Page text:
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J Am Diet Assoc. 2010 Jun;110(6):911-16.e12. doi: 10.1016/j.jada.2010.03.018.

Advanced glycation end products in foods and a practical guide to their reduction in the diet.

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  • 1Division of Nephrology, Mount Sinai School of Medicine, New York, NY, USA.

Abstract

Modern diets are largely heat-processed and as a result contain high levels of advanced glycation end products (AGEs). Dietary advanced glycation end products (dAGEs) are known to contribute to increased oxidant stress and inflammation, which are linked to the recent epidemics of diabetes and cardiovascular disease. This report significantly expands the available dAGE database, validates the dAGE testing methodology, compares cooking procedures and inhibitory agents on new dAGE formation, and introduces practical approaches for reducing dAGE consumption in daily life. Based on the findings, dry heat promotes new dAGE formation by >10- to 100-fold above the uncooked state across food categories. Animal-derived foods that are high in fat and protein are generally AGE-rich and prone to new AGE formation during cooking. In contrast, carbohydrate-rich foods such as vegetables, fruits, whole grains, and milk contain relatively few AGEs, even after cooking. The formation of new dAGEs during cooking was prevented by the AGE inhibitory compound aminoguanidine and significantly reduced by cooking with moist heat, using shorter cooking times, cooking at lower temperatures, and by use of acidic ingredients such as lemon juice or vinegar. The new dAGE database provides a valuable instrument for estimating dAGE intake and for guiding food choices to reduce dAGE intake.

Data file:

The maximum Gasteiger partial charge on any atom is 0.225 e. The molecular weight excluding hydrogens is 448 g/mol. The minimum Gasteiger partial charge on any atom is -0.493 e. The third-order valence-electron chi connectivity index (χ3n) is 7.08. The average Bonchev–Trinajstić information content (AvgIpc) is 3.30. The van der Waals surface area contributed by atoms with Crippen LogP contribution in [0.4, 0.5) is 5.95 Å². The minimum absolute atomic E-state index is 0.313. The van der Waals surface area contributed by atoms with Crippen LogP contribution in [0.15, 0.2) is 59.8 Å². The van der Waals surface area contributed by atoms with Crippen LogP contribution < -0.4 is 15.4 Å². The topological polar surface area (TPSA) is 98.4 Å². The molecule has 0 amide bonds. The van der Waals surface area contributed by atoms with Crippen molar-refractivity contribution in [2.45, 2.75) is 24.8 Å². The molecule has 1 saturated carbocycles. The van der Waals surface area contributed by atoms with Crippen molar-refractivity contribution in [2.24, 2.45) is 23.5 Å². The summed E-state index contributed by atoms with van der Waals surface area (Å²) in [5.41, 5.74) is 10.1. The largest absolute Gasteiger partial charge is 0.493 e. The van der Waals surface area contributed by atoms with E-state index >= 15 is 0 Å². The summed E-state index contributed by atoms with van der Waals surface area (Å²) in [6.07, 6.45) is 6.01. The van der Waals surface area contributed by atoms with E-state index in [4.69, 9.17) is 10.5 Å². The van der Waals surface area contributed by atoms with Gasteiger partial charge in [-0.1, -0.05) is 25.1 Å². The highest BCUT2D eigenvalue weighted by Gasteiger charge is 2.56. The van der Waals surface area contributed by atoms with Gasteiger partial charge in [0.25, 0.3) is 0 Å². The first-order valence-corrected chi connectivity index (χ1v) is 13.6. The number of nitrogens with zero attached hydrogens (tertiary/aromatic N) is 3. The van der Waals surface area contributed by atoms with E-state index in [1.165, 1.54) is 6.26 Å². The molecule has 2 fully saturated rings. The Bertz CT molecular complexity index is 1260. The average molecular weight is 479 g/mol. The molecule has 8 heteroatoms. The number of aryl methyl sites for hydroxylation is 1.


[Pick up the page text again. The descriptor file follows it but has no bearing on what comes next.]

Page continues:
2010 American Dietetic Association. Published by Elsevier Inc. All rights reserved.

PMID:
20497781
[PubMed - indexed for MEDLINE]
PMCID:
PMC3704564
Free PMC Article

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